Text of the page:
Ephesians 4:7-16: Spiritual gifts – summary of permanent gifts.

Class Outline:

Tuesday December 21, 2021


Summary of all the remaining spiritual gifts:


What we will do is look at brief descriptions of the spiritual gifts that are thought by most theologians and writers from our camp to be permanent for the church. We will not be delving into the gifts that we believe to be temporary.


This is meant as a help for you to identify your gift if you can. If you are in doubt after we are done, don’t worry about it. Do all that God puts in front of you to do, and your will find your niche eventually. Its exact label is not near as important as your accomplishing all of the work that God has foreordained for you is.


Our list of permanent gifts will be organized as follows:

PT, evangelist (completed)

Teaching, (serving, helps), (ruling, administration), exhortation, showing mercy, giving, (wisdom, knowledge), faith.


We must remember that our Lord Jesus Christ did all of these and we must mimic Him in all of these areas, including the one where you discover that you have a gift. We must remember to depend upon God the Holy Spirit in our service.


Mimic Christ and depend by faith on the Holy Spirit.


1CO 12:4-11

Now there are varieties of gifts, but the same Spirit. 5 And there are varieties of ministries, and the same Lord. 6 And there are varieties of effects, but the same God who works all things in all persons. 7 But to each one is given the manifestation of the Spirit for the common good. 8 For to one is given the word of wisdom through the Spirit, and to another the word of knowledge according to the same Spirit; 9 to another faith by the same Spirit, and to another gifts of healing by the one Spirit, 10 and to another the effecting of miracles, and to another prophecy, and to another the distinguishing of spirits, to another various kinds of tongues, and to another the interpretation of tongues. 11 But one and the same Spirit works all these things, distributing to each one individually just as He wills.


The Holy Spirit is mentioned seven times; as the Giver of gifts and the power and guidance behind them.


1CO 12:28

And God has appointed in the church, first apostles, second prophets, third teachers, then miracles, then gifts of healings, helps, administrations, various kinds of tongues.


Teaching: ability to explain biblical truth and its application by:


1) faithfully reproducing the text.


Teachers in the church are only to teach what is already in the text of the Bible.


These points on teaching are important to know for the listeners as well as the teachers. For teachers, there is a lot of work, but it is work in the form of time, prayer, and guidance by the Holy Spirit. The work does not demand super intellect.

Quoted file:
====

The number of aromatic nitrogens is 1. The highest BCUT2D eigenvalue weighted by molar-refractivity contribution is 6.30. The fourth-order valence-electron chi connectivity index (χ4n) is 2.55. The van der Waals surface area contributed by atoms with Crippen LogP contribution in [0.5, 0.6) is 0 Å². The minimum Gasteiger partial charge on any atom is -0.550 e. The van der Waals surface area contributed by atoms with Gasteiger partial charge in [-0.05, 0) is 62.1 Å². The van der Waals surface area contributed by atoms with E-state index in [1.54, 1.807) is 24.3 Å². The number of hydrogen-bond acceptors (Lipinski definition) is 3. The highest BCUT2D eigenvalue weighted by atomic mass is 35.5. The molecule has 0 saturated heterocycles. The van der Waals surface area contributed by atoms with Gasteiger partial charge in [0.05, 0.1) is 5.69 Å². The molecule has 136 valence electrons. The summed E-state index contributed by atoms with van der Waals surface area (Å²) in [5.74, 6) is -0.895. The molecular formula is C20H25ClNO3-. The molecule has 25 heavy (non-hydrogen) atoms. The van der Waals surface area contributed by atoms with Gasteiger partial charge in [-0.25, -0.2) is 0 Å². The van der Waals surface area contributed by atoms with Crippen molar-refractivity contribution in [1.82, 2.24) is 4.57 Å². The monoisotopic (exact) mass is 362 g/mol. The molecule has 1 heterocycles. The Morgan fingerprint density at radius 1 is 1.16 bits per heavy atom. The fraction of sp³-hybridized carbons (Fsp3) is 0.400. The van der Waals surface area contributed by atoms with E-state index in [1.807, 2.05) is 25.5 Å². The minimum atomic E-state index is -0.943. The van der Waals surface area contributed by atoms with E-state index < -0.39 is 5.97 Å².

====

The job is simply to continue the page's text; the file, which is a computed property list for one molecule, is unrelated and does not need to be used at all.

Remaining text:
It is easy to attempt to put the process in order, but, for me at least, it is impossible. All things must be done as they are needed. Some days are spent reading, others have a lot of meditative thinking, some more prayer, some a mixture of everything. The teacher of the Scripture is Indiana Jones searching for the treasure that is the truth. I would add that a teacher could copy the work of a good and trusted teacher and mimic that work, and that is something. The truth is the truth after all, but if you are going to be a truly affective teacher, you will have to learn the doctrines of the Bible for yourself. Much of it will match your trusted predecessors, but the difference is that you did the work to make it yours. It is a part of you, not something borrowed from someone else, and when that is true, your teaching of it will flow much more naturally and it will also contain an element of originality.


Generally, this can be accomplished with a good English translation and proper instruction from your own PT and some supplementary material on your topic or particular passages that sheds light on language translation, grammar, historical background, biblical background, and understanding of the genre used. The various ways in which a gift of teaching can be used in the church could not be counted. The first issue is for the teacher to have the correct text.


2) making cohesive sense within the body of scripture (grammar, all applicable scripture, historical context, biblical context).


The Bible as a whole should be known to some extent, and every believer needs to increase in that knowledge. There is a good deal of distance between our period and the periods of the biblical writers. We have to bridge that gap, and we can with proper study. The main problem is that it is a lot of work. I would think that anyone with the gift of teacher would come to love that work. Everyone with the gift will struggle at the start, for the brain must train itself in reading and endurance.